Hydrothermal Vents Found in Arctic Ocean

John Roach
for National Geographic News
January 23, 2003
Marine scientists surveying an unexplored mountain range deep beneath the Arctic Ocean have discovered at least nine hydrothermal vents on the Gakkel Ridge, a mid-ocean mountain range that snakes for 1,100 miles (1,770 kilometers) from high above Greenland to Siberia.

Scientists say the underwater hotspots may potentially host unique forms of life previously unknown to science.

"To find as many [hydrothermal vents] as we did was completely unexpected and incredibly exciting," said Henrietta Edmonds, a marine scientist at the University of Texas at Austin and one of the lead researchers that made the discovery. "At first it was difficult to believe, but I soon managed to convince my colleagues."

Scientists have long theorized that only a few vents existed on the ridge and would be difficult to locate.

Edmonds joined a nine-week expedition aboard the US icebreaker Healy and German research vessel Polarstern to map and dredge rocks from the Gakkel Ridge.

To search for the vents, Edmonds attached a recording device—known as a miniature autonomous plume recorder—to steel cables used by other scientists on the research trip to lower instruments to the seafloor to dredge rocks.

The recording device used by Edmonds measures depth, ocean temperature, and the concentration of suspended particulate matter in the water. Scientists plot such data to identify the signature of a hydrothermal plume—a geothermal phenomenon that indicates the presence of an underwater vent.

"Much like the smoke coming out of a house chimney, hydrothermal plumes rise above and spread away from hydrothermal vents, and are much easier to find than an individual vent field," said Edmonds.

By collecting a wide sample of measurements from an area and comparing them, scientists are able to zoom in on the location of vents, which are identified by a high degree of light scattering and warm temperatures.

In addition, the scientists dredged up a fresh sulfide chimney from the ocean floor, which is an indication of active venting.

Edmonds and her colleagues reported their findings in the January 16 issue of the journal Nature.

Slow Spread

Mid-ocean ridges form where two tectonic plates pull apart and hot material from deep within the Earth oozes up to fill in the gap. The Gakkel Ridge spreads at approximately 0.4 inches (1 centimeter) per year, the slowest rate of any ridge on Earth.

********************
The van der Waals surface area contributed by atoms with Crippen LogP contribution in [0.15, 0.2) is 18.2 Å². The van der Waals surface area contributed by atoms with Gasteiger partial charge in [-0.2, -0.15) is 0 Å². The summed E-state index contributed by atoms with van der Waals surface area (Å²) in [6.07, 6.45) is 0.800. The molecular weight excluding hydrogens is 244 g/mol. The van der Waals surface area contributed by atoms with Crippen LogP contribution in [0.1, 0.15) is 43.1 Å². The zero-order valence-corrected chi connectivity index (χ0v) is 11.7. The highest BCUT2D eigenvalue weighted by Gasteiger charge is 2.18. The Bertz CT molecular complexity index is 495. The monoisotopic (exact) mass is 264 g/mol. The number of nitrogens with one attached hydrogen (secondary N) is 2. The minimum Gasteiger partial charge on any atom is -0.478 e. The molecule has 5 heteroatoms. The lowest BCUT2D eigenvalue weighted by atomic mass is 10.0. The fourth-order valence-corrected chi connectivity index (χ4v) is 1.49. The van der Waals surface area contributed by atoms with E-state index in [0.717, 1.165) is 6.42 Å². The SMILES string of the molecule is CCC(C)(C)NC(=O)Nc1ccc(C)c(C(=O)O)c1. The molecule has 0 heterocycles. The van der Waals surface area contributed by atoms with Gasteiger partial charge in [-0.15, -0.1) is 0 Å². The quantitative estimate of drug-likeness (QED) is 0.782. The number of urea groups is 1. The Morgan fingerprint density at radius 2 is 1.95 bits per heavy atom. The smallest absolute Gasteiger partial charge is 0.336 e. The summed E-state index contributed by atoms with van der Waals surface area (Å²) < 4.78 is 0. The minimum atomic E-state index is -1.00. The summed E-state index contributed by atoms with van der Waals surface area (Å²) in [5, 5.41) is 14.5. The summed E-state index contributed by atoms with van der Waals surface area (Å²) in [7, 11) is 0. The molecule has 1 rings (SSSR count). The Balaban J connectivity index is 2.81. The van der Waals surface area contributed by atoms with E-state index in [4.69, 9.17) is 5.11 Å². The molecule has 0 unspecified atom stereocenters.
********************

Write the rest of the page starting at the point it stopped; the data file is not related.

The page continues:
Scientists who study the global distribution of hydrothermal activity theorize that the frequency of vents on major ocean ridges is directly related to the spreading rate.

"The slower the plates separate, the less hot material wells up from below to fill the gap," said Edmonds. "This led people to expect very little volcanism on this slowest spreading ridge and also very little hydrothermal activity."

Spreading rate is a rough measure of the amount of magma that oozes up to the ridge each year, and cooling magma is what powers the vent systems, said Ed Baker, a scientist with the National Oceanic and Atmospheric Administration in Seattle, Washington, and study co-author.

At ultra-slow spreading rates like that found at the Gakkel Ridge, scientists believe that even less magma than the spreading rate predicts actually rises to the crust. This led scientists to predict very sparse venting on the Gakkel Ridge.

"The observation of hydrothermal plumes on approximately 80 percent of the [miniature autonomous plume recorder] profiles was completely unexpected," said Baker. "These observations will be a challenge to interpret correctly, especially the determination, or estimation, of how many vent fields actually produce the plumes."

Researchers offered several possible explanations for the number of plumes they discovered. One theory is that a concentration of magma in a few areas efficiently drives hydrothermal venting along the ridge. Another holds that unusually deep faults along the ridge allows seawater access to heat sources not typically available to vents.

"The fact that we found so many vents, and where we found them, is telling us something fundamental about how heat is delivered from the interior of Earth to the surface at these slowest spreading rates," said Edmonds.

Venting Life

Charles Langmuir, an Earth and planetary scientist at Harvard University in Cambridge, Massachusetts, and study co-author, says that hydrothermal vents are central to the function of the Earth system and the life that is part of it.

"Hydrothermal vents at ocean ridges are an essential part of the chemical balance of seawater. They support ecosystems not found anywhere at the surface and are thought to perhaps have been the sites of the early formation and evolution of life," he said.

Scientists are particularly interested in the type of life that may have formed around the hydrothermal vents on the Gakkel Ridge. Iceland blocks the Gakkel Ridge's connection south to the Mid-Atlantic Ridge, leaving it isolated from the rest of the world.

"In the same way that the isolation of the Galapagos led to distinct forms of life that occurred there, the isolation of the Arctic Basin could have similar effects on biological diversity," said Langmuir.

The study of these organisms will give scientists insight to the flexibility and adaptability of life. The water that spews forth from hydrothermal vents can reach temperatures of 662 degrees Fahrenheit (350 degrees Celsius) and is rich in chemicals such as sulfur and salt.

Certain microorganisms have adapted to thrive on these vents and create rich underwater ecosystems that some scientists believe may represent some of the earliest life forms on Earth.

"Biologically, hydrothermal vents have a lot to tell us about the origins of life and the conditions in which life can be found, which is important to our continuing search for life elsewhere," said Edmonds.

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